- Board of science event: Achieving Net Zero in the health service
- Board of science discussion event: Long COVID
Victor Horsley scientific sessions
At the ARM (annual representative meeting), it is customary to hold a series of scientific lectures. The BoS agrees the topics and speakers for these lectures each year, with the aim of providing a variety of debate and knowledge sharing.
- Why doesn’t risk information change our unhealthy behaviour?
- Emergency medical humanitarian assistance – is any help better than no help?
- Physician health – supporting doctors’ wellbeing
- Putting the mouth back in the body
- Tackling antimicrobial resistance
- Challenging the myths and misconceptions on e-cigarettes
- Transforming the NHS – the 100,000 genome project
- Joining up care across the health service to support women’s health
- Drug regulation: past, present and future
- Gambling disorder: from clinic to politics, a UK perspective
- Gut microbiome
- Controlling epidemics
- Obesity: causes and consequences
- The alcohol pandemic: before and after Covid-19
- Climate Change: Why the Paris treaty can be a public health treaty
Chair: Professor David Strain
Deputy chair: Dr Melody Redman
Take part in one of our free courses designed to give you the right skills to:
- break down equality and inclusion bias (CPD-accredited)
- value difference and inclusivity
- live our BMA behaviour principles.
The BoS meets three times a year to discuss and progress the board’s work. Members can either attend in person or via video or teleconference. These meetings are open to committee members only, but non-members can take part in a non-voting capacity via the committee visitor scheme.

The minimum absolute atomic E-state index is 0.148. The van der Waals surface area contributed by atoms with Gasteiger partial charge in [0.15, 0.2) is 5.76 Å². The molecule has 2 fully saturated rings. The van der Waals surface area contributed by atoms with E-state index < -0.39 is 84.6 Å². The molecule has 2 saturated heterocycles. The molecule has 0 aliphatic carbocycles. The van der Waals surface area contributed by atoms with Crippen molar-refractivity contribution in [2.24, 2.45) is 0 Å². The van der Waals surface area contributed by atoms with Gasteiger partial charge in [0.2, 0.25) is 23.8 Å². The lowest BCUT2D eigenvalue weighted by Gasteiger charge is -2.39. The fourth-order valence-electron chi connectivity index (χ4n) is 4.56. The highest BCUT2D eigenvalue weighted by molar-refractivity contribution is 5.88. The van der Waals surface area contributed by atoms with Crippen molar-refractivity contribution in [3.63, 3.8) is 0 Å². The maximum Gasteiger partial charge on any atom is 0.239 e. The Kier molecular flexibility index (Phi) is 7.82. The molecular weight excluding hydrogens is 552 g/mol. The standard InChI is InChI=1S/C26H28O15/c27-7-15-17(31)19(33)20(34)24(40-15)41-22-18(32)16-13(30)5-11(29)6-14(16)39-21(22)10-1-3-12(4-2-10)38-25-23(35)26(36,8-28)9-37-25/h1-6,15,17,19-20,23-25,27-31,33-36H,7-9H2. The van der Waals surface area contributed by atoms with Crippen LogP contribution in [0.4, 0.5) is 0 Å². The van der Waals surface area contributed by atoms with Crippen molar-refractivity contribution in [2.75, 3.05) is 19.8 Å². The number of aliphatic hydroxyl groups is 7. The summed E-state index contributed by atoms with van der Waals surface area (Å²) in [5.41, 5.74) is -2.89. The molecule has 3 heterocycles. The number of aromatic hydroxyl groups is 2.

- Tuesday 18 May 2023 (Virtual)
- Tuesday 17 October 2023 (Hybrid)
- Friday 2 February 2024 (Virtual)
- Thursday 16 May 2024 (Hybrid)
All meetings take place from 1.30pm to 5pm either virtually or at:
For more information contact [email protected].
How to join
There are many advantages to becoming involved in our committees. You can actively influence BMA policy-making and negotiations, represent your colleagues' voices and develop your leadership skills.
Being an expert in public health is not essential to being a member of the BoS, we welcome professionals from all different stages in their careers and from all medical backgrounds. The key requirement is to use your professional insight and networks to support the work of the board.
Each committee has a few routes to becoming an elected member. In the case of the BoS, this is:
- Seats/term - every three years, elections for one seat on the BoS take place for a three-session term.
- Timeline - the nomination period opens a month before ARM and voting closes a few days after ARM.
- Eligibility - all BMA members can stand for election but only ARM delegates can vote.
Of the nominees, BMA Council elects a further two seats for a three-session term.
- Seats/ term - the BoS recruits one chair for a three-session term.
- Recruitment process - it usually involves a written application and an interview.
- Eligibility - any BMA doctor member who meets the criteria specified in the eligibility document published during the recruitment process.
The election section below is kept up to date with details about any running elections, so make sure you keep checking it throughout the year.
Election to board of science is closed.
Get in touch
If you have any questions or are interested in finding out more about the work of the BoS, please contact [email protected].